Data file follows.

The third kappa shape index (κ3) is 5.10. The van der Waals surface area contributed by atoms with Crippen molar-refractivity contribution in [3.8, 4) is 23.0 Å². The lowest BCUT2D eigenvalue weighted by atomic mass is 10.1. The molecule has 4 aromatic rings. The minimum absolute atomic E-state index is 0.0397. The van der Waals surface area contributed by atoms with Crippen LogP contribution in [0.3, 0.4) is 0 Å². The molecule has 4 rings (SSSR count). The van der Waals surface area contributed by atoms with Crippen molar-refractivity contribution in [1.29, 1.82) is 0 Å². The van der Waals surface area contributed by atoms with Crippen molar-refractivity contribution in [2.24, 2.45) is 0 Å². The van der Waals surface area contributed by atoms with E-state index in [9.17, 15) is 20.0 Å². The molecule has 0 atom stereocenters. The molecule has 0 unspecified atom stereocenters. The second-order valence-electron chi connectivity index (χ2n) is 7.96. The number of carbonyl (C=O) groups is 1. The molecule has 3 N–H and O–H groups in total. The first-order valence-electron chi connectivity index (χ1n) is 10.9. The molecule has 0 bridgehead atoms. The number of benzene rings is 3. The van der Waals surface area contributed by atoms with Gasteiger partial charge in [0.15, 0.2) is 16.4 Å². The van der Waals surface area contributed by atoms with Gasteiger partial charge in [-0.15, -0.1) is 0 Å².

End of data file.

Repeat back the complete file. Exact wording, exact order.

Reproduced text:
The third kappa shape index (κ3) is 5.10. The van der Waals surface area contributed by atoms with Crippen molar-refractivity contribution in [3.8, 4) is 23.0 Å². The lowest BCUT2D eigenvalue weighted by atomic mass is 10.1. The molecule has 4 aromatic rings. The minimum absolute atomic E-state index is 0.0397. The van der Waals surface area contributed by atoms with Crippen LogP contribution in [0.3, 0.4) is 0 Å². The molecule has 4 rings (SSSR count). The van der Waals surface area contributed by atoms with Crippen molar-refractivity contribution in [1.29, 1.82) is 0 Å². The van der Waals surface area contributed by atoms with Crippen molar-refractivity contribution in [2.24, 2.45) is 0 Å². The van der Waals surface area contributed by atoms with E-state index in [9.17, 15) is 20.0 Å². The molecule has 0 atom stereocenters. The molecule has 0 unspecified atom stereocenters. The second-order valence-electron chi connectivity index (χ2n) is 7.96. The number of carbonyl (C=O) groups is 1. The molecule has 3 N–H and O–H groups in total. The first-order valence-electron chi connectivity index (χ1n) is 10.9. The molecule has 0 bridgehead atoms. The number of benzene rings is 3. The van der Waals surface area contributed by atoms with Gasteiger partial charge in [0.15, 0.2) is 16.4 Å². The van der Waals surface area contributed by atoms with Gasteiger partial charge in [-0.15, -0.1) is 0 Å².